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Society

Spike in Violence at Greek Universities Draws Prosecutor’s Probe

February 2, 2018

ATHENS – The director of Greece’s prosecutor’s office said it would be investigating a rise in violence at universities where critics said an asylum law keeping police out – backed by the ruling Radical Left SYRIZA – is mostly to blame for spiraling lawlessness.

The probe will seek to probe repeated accounts of violence, drug trafficking, robberies and even sexual assaults after complaints from academics and students the situation is out of control and that the government is doing nothing to stop it.

While SYRIZA denounced major opposition New Democracy chief Kyriakos Mitsotakis for blaming the government over the problem, Education Minister Costas Gavroglou set up a committee of experts to “study issues relating to academic freedom, peace and lawlessness on university grounds.”

The 12-member committee is to be led by former justice minister Nikos Paraskevopoulos, and will include several academics as well as representatives of the Greek judiciary and police force and will try to find a balance between keeping the asylum law and protecting students and staff and not let criminals hide on school grounds to avoid the police.

Members of the committee will be permitted to conduct inspections on university grounds, subject to the approval of the institution’s rector, in which case they won’t be able to gather information and evidence they need to make a decision if denied.

Mitsotakis said if he’s elected there would be changes in a university asylum law that has led to growing lawlessness and violence on school grounds ignored by SYRIZA and Prime Minister Alexis Tsipras who has said nothing about the problem.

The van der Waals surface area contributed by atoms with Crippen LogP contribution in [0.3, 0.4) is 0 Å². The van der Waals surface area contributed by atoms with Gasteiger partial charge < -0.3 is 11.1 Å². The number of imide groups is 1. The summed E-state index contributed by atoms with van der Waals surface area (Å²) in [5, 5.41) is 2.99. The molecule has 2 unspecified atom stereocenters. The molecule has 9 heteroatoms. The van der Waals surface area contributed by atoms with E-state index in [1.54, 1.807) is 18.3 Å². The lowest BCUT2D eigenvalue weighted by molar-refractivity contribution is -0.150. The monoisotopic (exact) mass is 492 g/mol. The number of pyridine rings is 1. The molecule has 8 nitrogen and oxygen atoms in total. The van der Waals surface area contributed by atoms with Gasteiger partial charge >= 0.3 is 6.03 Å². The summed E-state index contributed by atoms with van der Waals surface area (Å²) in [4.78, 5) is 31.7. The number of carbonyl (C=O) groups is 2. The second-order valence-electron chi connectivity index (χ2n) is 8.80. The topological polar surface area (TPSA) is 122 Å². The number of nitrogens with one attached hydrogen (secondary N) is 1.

With surveys showing the Conservatives have leads of 10-17 percent in different polls over time after Tsipras reneged on anti-austerity promises, Mitsotakis also has seized on the growing troubles at universities to hound the government.

He walked past the Athens University of Economics and Business (AUEB) on Jan. 31 after academics there complained about criminals using the school as a base, including selling counterfeit goods and doing drug deals.

He said he was shocked at “the unacceptable sight of street vendors occupying a public space,” noting that those same vendors routinely “seek refuge inside the university to avoid arrest,” reported Kathimerini.

The asylum law was passed by the former PASOK Socialists in 1982 and while it has been altered still prevents police from entering university grounds without permission of a three-member panel, including a student, unless authorities see a felony in the act or someone’s life is at risk.
Mitsotakis vowed his government would change the law to ensure police can enter campuses if they determine that crimes are being committed there.

“This is not the image of a state university,” Mitsotakis said after his visit to AUEB. “Neither should asylum be abused in such a way so as to provide a cover for all sorts of illegal and illicit behaviors,” he said.

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